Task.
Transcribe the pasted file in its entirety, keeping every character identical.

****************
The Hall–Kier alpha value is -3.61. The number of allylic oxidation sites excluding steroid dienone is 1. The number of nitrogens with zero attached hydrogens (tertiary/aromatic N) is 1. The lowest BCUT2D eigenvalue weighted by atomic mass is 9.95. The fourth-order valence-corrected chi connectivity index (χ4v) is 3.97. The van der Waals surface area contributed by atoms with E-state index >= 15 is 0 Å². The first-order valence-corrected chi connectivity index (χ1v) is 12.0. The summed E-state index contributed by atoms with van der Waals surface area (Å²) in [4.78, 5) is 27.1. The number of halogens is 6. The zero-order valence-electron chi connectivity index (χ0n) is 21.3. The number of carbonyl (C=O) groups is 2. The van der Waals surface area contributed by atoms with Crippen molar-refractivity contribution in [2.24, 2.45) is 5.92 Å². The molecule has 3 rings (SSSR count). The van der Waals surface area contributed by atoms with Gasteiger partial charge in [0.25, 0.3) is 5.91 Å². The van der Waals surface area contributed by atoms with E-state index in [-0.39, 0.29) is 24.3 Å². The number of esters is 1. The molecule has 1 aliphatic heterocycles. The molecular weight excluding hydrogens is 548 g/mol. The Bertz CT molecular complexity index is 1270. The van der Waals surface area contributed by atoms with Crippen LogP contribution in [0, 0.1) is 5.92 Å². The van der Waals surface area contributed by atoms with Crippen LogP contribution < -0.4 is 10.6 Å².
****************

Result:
The Hall–Kier alpha value is -3.61. The number of allylic oxidation sites excluding steroid dienone is 1. The number of nitrogens with zero attached hydrogens (tertiary/aromatic N) is 1. The lowest BCUT2D eigenvalue weighted by atomic mass is 9.95. The fourth-order valence-corrected chi connectivity index (χ4v) is 3.97. The van der Waals surface area contributed by atoms with E-state index >= 15 is 0 Å². The first-order valence-corrected chi connectivity index (χ1v) is 12.0. The summed E-state index contributed by atoms with van der Waals surface area (Å²) in [4.78, 5) is 27.1. The number of halogens is 6. The zero-order valence-electron chi connectivity index (χ0n) is 21.3. The number of carbonyl (C=O) groups is 2. The van der Waals surface area contributed by atoms with Crippen molar-refractivity contribution in [2.24, 2.45) is 5.92 Å². The molecule has 3 rings (SSSR count). The van der Waals surface area contributed by atoms with Gasteiger partial charge in [0.25, 0.3) is 5.91 Å². The van der Waals surface area contributed by atoms with E-state index in [-0.39, 0.29) is 24.3 Å². The number of esters is 1. The molecule has 1 aliphatic heterocycles. The molecular weight excluding hydrogens is 548 g/mol. The Bertz CT molecular complexity index is 1270. The van der Waals surface area contributed by atoms with Crippen LogP contribution in [0, 0.1) is 5.92 Å². The van der Waals surface area contributed by atoms with Crippen LogP contribution < -0.4 is 10.6 Å².